Microsoft has cleared the last significant hurdle in its mission to acquire the handset division of iconic Finnish company Nokia. Following the US government approving the purchase on Monday, European regulators have also cleared the deal.
Microsoft's planned acquisition of Nokia has been approved by the US Department of Justice and the FTC. With both regulatory agencies approving of the deal, Microsoft needs only the go-ahead from the European Union to make the deal official. Nokia shareholders have already voted in favor of selling its handset division for $7.2 billion dollars. The deal will see the company maintain its networking operations but sell smartphone facilities, patents, and workforce to Microsoft.
On CBS 60 Minutes last night, Amazon unveiled something rather surprising: a self-flying quad-copter that it plans to use to deliver products as fast as 30-minutes. It looks innovative, incredible, and almost guaranteed to not happen at any point in the foreseeable future.
The sale of the Apple iPhone 5s and 5c has helped Apple iOS attract new customers from other operating systems, but more surprising than that predictable uptick is the continued rise of Windows Phone 8.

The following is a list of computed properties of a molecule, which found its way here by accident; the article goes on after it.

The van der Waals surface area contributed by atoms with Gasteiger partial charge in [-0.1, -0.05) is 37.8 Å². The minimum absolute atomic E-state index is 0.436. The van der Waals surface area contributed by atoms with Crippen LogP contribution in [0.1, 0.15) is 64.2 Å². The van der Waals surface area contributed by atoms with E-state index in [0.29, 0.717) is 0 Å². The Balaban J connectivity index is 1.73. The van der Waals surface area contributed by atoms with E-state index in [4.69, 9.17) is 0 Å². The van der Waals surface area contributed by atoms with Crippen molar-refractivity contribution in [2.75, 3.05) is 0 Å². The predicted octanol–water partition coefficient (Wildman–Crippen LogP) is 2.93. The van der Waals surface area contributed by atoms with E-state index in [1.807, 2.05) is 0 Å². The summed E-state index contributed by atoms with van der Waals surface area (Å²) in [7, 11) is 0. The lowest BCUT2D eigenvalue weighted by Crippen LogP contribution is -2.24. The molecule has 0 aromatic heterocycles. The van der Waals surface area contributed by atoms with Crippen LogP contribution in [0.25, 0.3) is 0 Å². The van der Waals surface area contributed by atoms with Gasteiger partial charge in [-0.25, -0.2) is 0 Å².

BlackBerry has announced that three high-ranking executives and one board member have left the company, signaling that more changes may be afoot at the struggling smartphone and services vendor.
The FAA last month changed its guidelines in order to permit the use of smartphones and tablets during more phases of flights within the United States. The FAA's European counterpart, the EASA, plans to institute a similar rule change for airlines in Europe.
It would seem that the millions of smartphones in the world would help keep mankind more connected with each other, but phones are often used at inappropriate times and in ways that prevent connecting with those around us.
The FAA decision to permit electronic device usage during flights has been something that pleases smartphone and tablet owners, but a survey finds that the biggest reason that people are excite about the rule change is that they'll be able to distract their children.
It's no secrete that Microsoft makes more money from Android than it does from its own Windows Phone. After settling patent disputes by forcing almost every Android manufacturer to pay a royalty fee for each device it sells, the company is generating billions of dollars each year.
BlackBerry's struggles in recent years have been well-documented, but it now appears that one potential lifeline in terms of acquisition offers was kept from happening all because the Canadian government preemptively stated that it would block any sale to Lenovo.